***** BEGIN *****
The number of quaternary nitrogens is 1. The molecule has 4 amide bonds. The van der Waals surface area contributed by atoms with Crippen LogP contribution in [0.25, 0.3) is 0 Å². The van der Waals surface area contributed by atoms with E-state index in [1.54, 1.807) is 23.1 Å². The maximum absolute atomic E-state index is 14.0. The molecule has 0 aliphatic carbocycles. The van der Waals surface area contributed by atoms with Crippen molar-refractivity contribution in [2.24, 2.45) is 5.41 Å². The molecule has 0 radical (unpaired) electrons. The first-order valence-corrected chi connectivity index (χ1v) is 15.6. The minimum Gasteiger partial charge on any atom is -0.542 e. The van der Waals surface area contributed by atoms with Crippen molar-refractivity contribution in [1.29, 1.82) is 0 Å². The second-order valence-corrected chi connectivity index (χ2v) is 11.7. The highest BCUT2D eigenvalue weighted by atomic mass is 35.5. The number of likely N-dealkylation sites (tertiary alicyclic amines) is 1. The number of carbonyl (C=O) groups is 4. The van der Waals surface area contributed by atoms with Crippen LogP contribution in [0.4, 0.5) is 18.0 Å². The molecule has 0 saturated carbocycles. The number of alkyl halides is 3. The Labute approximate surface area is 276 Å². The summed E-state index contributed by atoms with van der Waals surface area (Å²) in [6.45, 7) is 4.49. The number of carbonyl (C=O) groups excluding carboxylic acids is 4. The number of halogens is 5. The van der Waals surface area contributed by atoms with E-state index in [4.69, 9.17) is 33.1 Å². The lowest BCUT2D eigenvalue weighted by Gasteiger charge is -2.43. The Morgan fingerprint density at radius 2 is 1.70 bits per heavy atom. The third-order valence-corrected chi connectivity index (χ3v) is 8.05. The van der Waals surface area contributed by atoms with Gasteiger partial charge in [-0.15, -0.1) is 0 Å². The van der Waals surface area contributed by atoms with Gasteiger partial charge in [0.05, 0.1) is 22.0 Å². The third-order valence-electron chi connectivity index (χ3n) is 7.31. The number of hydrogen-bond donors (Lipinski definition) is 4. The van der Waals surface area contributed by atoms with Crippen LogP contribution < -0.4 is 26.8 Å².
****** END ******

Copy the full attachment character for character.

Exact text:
The number of quaternary nitrogens is 1. The molecule has 4 amide bonds. The van der Waals surface area contributed by atoms with Crippen LogP contribution in [0.25, 0.3) is 0 Å². The van der Waals surface area contributed by atoms with E-state index in [1.54, 1.807) is 23.1 Å². The maximum absolute atomic E-state index is 14.0. The molecule has 0 aliphatic carbocycles. The van der Waals surface area contributed by atoms with Crippen molar-refractivity contribution in [2.24, 2.45) is 5.41 Å². The molecule has 0 radical (unpaired) electrons. The first-order valence-corrected chi connectivity index (χ1v) is 15.6. The minimum Gasteiger partial charge on any atom is -0.542 e. The van der Waals surface area contributed by atoms with Crippen molar-refractivity contribution in [1.29, 1.82) is 0 Å². The second-order valence-corrected chi connectivity index (χ2v) is 11.7. The highest BCUT2D eigenvalue weighted by atomic mass is 35.5. The number of likely N-dealkylation sites (tertiary alicyclic amines) is 1. The number of carbonyl (C=O) groups is 4. The van der Waals surface area contributed by atoms with Crippen LogP contribution in [0.4, 0.5) is 18.0 Å². The molecule has 0 saturated carbocycles. The number of alkyl halides is 3. The Labute approximate surface area is 276 Å². The summed E-state index contributed by atoms with van der Waals surface area (Å²) in [6.45, 7) is 4.49. The number of carbonyl (C=O) groups excluding carboxylic acids is 4. The number of halogens is 5. The van der Waals surface area contributed by atoms with E-state index in [4.69, 9.17) is 33.1 Å². The lowest BCUT2D eigenvalue weighted by Gasteiger charge is -2.43. The Morgan fingerprint density at radius 2 is 1.70 bits per heavy atom. The third-order valence-corrected chi connectivity index (χ3v) is 8.05. The van der Waals surface area contributed by atoms with Gasteiger partial charge in [-0.15, -0.1) is 0 Å². The van der Waals surface area contributed by atoms with Gasteiger partial charge in [0.05, 0.1) is 22.0 Å². The third-order valence-electron chi connectivity index (χ3n) is 7.31. The number of hydrogen-bond donors (Lipinski definition) is 4. The van der Waals surface area contributed by atoms with Crippen LogP contribution < -0.4 is 26.8 Å².